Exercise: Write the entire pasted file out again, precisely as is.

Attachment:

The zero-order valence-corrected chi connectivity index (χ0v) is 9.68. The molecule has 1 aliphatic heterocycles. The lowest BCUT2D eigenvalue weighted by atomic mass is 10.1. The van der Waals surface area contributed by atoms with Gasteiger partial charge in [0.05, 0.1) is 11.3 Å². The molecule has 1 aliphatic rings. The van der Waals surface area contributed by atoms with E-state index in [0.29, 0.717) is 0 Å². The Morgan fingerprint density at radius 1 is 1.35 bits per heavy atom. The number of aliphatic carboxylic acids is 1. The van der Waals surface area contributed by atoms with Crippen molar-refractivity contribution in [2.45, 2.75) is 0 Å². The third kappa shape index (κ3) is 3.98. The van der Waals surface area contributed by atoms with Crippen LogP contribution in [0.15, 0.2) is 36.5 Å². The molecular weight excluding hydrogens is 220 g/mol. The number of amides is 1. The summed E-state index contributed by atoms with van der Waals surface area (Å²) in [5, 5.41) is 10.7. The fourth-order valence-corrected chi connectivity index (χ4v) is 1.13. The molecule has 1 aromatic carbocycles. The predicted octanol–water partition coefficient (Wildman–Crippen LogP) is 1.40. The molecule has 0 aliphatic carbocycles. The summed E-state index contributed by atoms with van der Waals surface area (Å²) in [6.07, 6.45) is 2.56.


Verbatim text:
The zero-order valence-corrected chi connectivity index (χ0v) is 9.68. The molecule has 1 aliphatic heterocycles. The lowest BCUT2D eigenvalue weighted by atomic mass is 10.1. The van der Waals surface area contributed by atoms with Gasteiger partial charge in [0.05, 0.1) is 11.3 Å². The molecule has 1 aliphatic rings. The van der Waals surface area contributed by atoms with E-state index in [0.29, 0.717) is 0 Å². The Morgan fingerprint density at radius 1 is 1.35 bits per heavy atom. The number of aliphatic carboxylic acids is 1. The van der Waals surface area contributed by atoms with Crippen molar-refractivity contribution in [2.45, 2.75) is 0 Å². The third kappa shape index (κ3) is 3.98. The van der Waals surface area contributed by atoms with Crippen LogP contribution in [0.15, 0.2) is 36.5 Å². The molecular weight excluding hydrogens is 220 g/mol. The number of amides is 1. The summed E-state index contributed by atoms with van der Waals surface area (Å²) in [5, 5.41) is 10.7. The fourth-order valence-corrected chi connectivity index (χ4v) is 1.13. The molecule has 1 aromatic carbocycles. The predicted octanol–water partition coefficient (Wildman–Crippen LogP) is 1.40. The molecule has 0 aliphatic carbocycles. The summed E-state index contributed by atoms with van der Waals surface area (Å²) in [6.07, 6.45) is 2.56.